Saturday, August 4, 2018

DIY Hydroponic Gardens

There has been a resurgence lately on more effective use of our gardening resources and much more emphasis on self reliance skills for 'regular' people who don't have a lot of land or the background (or desire) to be full time farmers.  Hydroponics, though it's not a new idea, has really come into its own as a method for increasing productivity and there are a plethora of books from which to choose.

Tyler Baras has written a practical how-to book aimed at introducing several different kinds of hydroponic systems along with the pros and cons of each type of system. Most hydroponics books I've seen are impractical because they're either aimed at the professional grower with a lot of money for setup and equipment or they've been entirely too simple and impractical because they don't give any real solid how-to or steps for actually getting from the idea of growing crops or flowers hydroponically to doing it.

DIY Hydroponic Gardens spans the middle ground in providing entirely realizable practical systems which have the potential to produce food without being huge, prohibitively expensive, or impractical.

The book is 192 pages, available in ebook and paperback formats and was published by Quarto - Cool Springs Press. It's laid out in a logical format, beginning with and introduction which includes concept definitions, advantages of hydroponic growing and a good overview of the parts of a successful working hydroponic system.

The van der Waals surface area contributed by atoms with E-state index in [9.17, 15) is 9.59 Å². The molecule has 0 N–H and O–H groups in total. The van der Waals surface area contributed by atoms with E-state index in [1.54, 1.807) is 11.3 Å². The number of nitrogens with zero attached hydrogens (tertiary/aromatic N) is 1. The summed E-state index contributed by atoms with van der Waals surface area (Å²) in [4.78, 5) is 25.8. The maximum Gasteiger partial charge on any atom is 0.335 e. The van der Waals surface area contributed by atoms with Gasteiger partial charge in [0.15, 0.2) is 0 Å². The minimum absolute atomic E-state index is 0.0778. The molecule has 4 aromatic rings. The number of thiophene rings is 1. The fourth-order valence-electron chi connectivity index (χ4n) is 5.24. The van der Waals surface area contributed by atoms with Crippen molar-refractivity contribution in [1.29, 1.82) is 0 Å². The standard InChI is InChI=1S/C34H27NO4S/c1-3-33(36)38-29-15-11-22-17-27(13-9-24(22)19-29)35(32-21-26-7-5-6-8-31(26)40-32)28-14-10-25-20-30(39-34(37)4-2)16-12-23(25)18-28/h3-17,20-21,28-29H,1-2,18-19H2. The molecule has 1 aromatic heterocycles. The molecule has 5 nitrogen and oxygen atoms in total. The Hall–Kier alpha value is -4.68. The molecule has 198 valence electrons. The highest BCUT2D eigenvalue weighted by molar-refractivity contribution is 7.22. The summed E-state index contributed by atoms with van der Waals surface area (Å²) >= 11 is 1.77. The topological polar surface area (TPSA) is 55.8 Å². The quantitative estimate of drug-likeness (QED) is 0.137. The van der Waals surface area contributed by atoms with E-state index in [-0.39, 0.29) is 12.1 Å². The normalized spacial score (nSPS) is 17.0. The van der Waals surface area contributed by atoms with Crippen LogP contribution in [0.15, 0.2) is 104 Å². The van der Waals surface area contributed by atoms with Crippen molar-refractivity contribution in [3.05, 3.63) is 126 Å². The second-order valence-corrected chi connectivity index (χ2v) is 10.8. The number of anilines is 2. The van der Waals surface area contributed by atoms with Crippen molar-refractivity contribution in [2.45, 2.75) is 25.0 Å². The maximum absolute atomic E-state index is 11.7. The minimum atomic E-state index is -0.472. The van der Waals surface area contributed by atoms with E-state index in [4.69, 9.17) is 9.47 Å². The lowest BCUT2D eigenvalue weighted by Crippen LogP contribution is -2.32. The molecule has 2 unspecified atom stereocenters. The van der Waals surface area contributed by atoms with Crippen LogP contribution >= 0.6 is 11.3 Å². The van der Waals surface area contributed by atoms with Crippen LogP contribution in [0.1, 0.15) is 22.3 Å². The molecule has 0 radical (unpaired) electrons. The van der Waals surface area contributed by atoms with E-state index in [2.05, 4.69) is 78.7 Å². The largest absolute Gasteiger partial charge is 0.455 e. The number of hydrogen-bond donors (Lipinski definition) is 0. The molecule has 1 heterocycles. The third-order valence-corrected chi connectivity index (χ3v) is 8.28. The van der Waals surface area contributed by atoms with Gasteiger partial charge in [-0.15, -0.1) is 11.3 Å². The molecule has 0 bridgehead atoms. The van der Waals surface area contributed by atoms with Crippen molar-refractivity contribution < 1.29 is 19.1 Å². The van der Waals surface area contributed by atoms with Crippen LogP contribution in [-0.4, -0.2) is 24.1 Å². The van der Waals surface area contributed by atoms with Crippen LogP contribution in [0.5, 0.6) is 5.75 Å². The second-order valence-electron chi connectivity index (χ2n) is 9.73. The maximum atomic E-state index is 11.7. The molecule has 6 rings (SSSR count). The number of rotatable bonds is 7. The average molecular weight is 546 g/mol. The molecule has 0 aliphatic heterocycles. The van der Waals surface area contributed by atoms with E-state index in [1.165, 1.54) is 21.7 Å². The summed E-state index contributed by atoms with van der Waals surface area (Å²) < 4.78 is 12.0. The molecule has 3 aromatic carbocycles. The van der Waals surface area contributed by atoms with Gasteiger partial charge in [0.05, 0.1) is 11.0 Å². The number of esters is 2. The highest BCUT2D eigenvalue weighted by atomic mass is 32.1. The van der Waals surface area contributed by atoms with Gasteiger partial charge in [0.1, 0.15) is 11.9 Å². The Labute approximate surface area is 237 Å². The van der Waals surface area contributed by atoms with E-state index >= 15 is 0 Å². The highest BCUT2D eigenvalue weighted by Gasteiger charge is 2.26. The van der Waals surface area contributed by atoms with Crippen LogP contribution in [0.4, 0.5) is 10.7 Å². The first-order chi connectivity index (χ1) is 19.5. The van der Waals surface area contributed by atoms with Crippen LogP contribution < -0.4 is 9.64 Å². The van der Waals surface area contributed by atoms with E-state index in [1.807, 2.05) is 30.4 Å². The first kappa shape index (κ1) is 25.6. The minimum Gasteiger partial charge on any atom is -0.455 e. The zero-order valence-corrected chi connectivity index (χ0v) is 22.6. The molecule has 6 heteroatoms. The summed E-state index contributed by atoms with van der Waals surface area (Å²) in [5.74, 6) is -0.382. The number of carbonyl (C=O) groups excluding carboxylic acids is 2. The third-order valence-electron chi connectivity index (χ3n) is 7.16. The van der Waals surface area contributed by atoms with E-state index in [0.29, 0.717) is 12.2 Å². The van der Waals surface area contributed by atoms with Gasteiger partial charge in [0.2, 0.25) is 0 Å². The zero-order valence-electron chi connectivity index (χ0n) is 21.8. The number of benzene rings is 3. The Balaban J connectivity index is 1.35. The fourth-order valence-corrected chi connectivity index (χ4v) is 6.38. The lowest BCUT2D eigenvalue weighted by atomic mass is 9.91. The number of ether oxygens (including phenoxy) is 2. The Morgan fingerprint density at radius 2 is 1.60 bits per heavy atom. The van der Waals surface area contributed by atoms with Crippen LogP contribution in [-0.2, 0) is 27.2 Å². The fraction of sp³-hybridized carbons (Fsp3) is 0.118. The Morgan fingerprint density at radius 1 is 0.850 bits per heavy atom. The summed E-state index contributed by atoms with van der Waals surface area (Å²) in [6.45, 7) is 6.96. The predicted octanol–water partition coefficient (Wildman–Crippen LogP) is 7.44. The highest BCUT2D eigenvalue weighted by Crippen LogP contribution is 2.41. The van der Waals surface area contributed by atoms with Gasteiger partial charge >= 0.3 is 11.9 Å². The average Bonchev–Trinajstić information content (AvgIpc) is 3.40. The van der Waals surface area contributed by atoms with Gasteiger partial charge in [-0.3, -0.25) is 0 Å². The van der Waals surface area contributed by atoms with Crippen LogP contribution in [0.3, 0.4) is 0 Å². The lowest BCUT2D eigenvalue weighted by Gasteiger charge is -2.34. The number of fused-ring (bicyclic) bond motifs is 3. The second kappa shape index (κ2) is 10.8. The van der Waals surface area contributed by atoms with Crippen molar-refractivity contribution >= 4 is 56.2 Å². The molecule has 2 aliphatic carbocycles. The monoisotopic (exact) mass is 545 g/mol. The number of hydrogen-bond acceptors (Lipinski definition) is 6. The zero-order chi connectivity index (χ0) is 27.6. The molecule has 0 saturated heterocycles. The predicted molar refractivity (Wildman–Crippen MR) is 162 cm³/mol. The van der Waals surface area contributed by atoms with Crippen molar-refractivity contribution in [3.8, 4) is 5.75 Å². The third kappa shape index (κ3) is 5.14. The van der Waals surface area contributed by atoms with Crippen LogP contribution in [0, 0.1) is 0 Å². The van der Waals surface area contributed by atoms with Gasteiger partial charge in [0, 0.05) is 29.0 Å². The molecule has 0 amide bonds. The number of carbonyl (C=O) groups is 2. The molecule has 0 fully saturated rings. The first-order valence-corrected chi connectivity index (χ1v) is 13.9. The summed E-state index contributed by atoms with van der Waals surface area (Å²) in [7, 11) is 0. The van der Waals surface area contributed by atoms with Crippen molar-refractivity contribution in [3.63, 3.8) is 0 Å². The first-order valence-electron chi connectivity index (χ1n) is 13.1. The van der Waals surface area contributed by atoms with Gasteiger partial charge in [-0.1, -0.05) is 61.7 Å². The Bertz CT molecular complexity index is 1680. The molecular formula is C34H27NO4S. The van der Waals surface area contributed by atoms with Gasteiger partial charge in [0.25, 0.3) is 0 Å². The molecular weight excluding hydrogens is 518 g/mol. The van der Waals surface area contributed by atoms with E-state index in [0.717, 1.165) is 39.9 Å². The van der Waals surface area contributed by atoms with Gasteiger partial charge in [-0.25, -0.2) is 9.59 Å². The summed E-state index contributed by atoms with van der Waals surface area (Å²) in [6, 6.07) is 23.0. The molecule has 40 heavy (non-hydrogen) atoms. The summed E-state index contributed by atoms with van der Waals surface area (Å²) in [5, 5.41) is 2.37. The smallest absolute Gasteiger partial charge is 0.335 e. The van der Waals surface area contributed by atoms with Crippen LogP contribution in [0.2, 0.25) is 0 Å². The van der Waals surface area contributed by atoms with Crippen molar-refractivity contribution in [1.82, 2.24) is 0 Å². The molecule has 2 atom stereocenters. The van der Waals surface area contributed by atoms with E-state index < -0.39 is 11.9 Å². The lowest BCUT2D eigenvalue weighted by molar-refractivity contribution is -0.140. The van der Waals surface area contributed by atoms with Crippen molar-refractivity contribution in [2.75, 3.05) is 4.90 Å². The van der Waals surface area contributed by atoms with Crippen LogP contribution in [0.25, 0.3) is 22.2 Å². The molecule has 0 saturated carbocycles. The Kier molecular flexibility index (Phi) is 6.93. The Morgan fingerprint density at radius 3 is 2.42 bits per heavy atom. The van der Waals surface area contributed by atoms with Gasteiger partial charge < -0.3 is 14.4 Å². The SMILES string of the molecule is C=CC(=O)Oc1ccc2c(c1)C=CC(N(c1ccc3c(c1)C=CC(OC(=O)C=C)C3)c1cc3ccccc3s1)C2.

Chapter two covers specific equipment including hardware, substrates, lights, and more, along with some maintenance info and how to take care of problems (like pests) before they become debilitating.

There is a large chapter on specific system setups.  Each of these includes a tutorial section which includes tools and supplies for the DIY setup.  Each setup includes a recommended plant list and a realistic discussion of the limitations and potential drawbacks.

Propagation, nutrition, maintenance, and troubleshooting, all have chapters including a good (realistic!) photography section showing some of the less desirable outcomes.  I really liked that the author showed some of the problems which occurred in his own systems.  Most books only show strawberry and lettuce plants bursting with health growing vigorously and apparently trouble-free, so that when bugs or algae pop up, new gardeners feel discouraged and incompetent.

The book has a good glossary and appendix with crop selection charts, conversion tables, a short bibliography and a no-frills index.

All in all a very useful and practical book with usable plans utilizing easily sourced hardware. 

Four stars

Disclosure: I received an ARC at no cost from the author/publisher for review purposes

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